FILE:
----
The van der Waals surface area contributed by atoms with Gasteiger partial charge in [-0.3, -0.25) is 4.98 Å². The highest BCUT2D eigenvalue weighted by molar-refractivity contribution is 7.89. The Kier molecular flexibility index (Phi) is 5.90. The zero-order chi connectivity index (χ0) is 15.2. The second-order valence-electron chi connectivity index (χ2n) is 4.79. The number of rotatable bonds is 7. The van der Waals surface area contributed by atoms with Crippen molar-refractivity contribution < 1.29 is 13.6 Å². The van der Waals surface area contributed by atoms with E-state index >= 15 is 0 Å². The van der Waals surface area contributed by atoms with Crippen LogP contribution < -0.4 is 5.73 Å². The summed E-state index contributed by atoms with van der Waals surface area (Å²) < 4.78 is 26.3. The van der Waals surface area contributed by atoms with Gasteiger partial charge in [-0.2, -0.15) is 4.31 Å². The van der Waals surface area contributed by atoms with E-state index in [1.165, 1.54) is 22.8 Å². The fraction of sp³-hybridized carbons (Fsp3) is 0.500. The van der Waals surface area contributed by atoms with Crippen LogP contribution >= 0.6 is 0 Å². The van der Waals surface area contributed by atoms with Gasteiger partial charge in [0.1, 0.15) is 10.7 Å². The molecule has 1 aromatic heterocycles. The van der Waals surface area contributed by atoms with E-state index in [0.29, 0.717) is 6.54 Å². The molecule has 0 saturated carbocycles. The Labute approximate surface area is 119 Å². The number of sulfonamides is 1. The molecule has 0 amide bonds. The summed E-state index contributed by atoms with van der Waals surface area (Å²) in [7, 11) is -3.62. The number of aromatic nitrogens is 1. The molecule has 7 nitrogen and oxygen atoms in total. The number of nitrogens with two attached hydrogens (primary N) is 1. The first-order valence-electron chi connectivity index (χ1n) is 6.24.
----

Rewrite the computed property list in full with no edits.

The van der Waals surface area contributed by atoms with Gasteiger partial charge in [-0.3, -0.25) is 4.98 Å². The highest BCUT2D eigenvalue weighted by molar-refractivity contribution is 7.89. The Kier molecular flexibility index (Phi) is 5.90. The zero-order chi connectivity index (χ0) is 15.2. The second-order valence-electron chi connectivity index (χ2n) is 4.79. The number of rotatable bonds is 7. The van der Waals surface area contributed by atoms with Crippen molar-refractivity contribution < 1.29 is 13.6 Å². The van der Waals surface area contributed by atoms with E-state index >= 15 is 0 Å². The van der Waals surface area contributed by atoms with Crippen LogP contribution < -0.4 is 5.73 Å². The summed E-state index contributed by atoms with van der Waals surface area (Å²) < 4.78 is 26.3. The van der Waals surface area contributed by atoms with Gasteiger partial charge in [-0.2, -0.15) is 4.31 Å². The van der Waals surface area contributed by atoms with E-state index in [1.165, 1.54) is 22.8 Å². The fraction of sp³-hybridized carbons (Fsp3) is 0.500. The van der Waals surface area contributed by atoms with Crippen LogP contribution >= 0.6 is 0 Å². The van der Waals surface area contributed by atoms with Gasteiger partial charge in [0.1, 0.15) is 10.7 Å². The molecule has 1 aromatic heterocycles. The van der Waals surface area contributed by atoms with E-state index in [0.29, 0.717) is 6.54 Å². The molecule has 0 saturated carbocycles. The Labute approximate surface area is 119 Å². The number of sulfonamides is 1. The molecule has 0 amide bonds. The summed E-state index contributed by atoms with van der Waals surface area (Å²) in [7, 11) is -3.62. The number of aromatic nitrogens is 1. The molecule has 7 nitrogen and oxygen atoms in total. The number of nitrogens with two attached hydrogens (primary N) is 1. The first-order valence-electron chi connectivity index (χ1n) is 6.24.